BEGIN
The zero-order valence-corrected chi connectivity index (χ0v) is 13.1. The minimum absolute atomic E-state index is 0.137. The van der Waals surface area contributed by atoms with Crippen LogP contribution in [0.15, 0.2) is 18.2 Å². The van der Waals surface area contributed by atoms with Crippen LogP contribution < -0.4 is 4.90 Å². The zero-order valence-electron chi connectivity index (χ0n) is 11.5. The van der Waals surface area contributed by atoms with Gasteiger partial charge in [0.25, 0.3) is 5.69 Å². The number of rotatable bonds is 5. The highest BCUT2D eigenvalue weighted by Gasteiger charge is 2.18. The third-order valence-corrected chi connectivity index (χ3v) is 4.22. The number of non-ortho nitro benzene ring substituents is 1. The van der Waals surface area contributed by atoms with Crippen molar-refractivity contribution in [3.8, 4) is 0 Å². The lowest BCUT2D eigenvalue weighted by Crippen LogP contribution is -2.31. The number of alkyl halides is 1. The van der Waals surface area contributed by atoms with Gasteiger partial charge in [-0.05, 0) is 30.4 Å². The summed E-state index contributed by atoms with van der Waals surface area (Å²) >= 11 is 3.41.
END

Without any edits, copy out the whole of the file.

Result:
The zero-order valence-corrected chi connectivity index (χ0v) is 13.1. The minimum absolute atomic E-state index is 0.137. The van der Waals surface area contributed by atoms with Crippen LogP contribution in [0.15, 0.2) is 18.2 Å². The van der Waals surface area contributed by atoms with Crippen LogP contribution < -0.4 is 4.90 Å². The zero-order valence-electron chi connectivity index (χ0n) is 11.5. The van der Waals surface area contributed by atoms with Gasteiger partial charge in [0.25, 0.3) is 5.69 Å². The number of rotatable bonds is 5. The highest BCUT2D eigenvalue weighted by Gasteiger charge is 2.18. The third-order valence-corrected chi connectivity index (χ3v) is 4.22. The number of non-ortho nitro benzene ring substituents is 1. The van der Waals surface area contributed by atoms with Crippen molar-refractivity contribution in [3.8, 4) is 0 Å². The lowest BCUT2D eigenvalue weighted by Crippen LogP contribution is -2.31. The number of alkyl halides is 1. The van der Waals surface area contributed by atoms with Gasteiger partial charge in [-0.05, 0) is 30.4 Å². The summed E-state index contributed by atoms with van der Waals surface area (Å²) >= 11 is 3.41.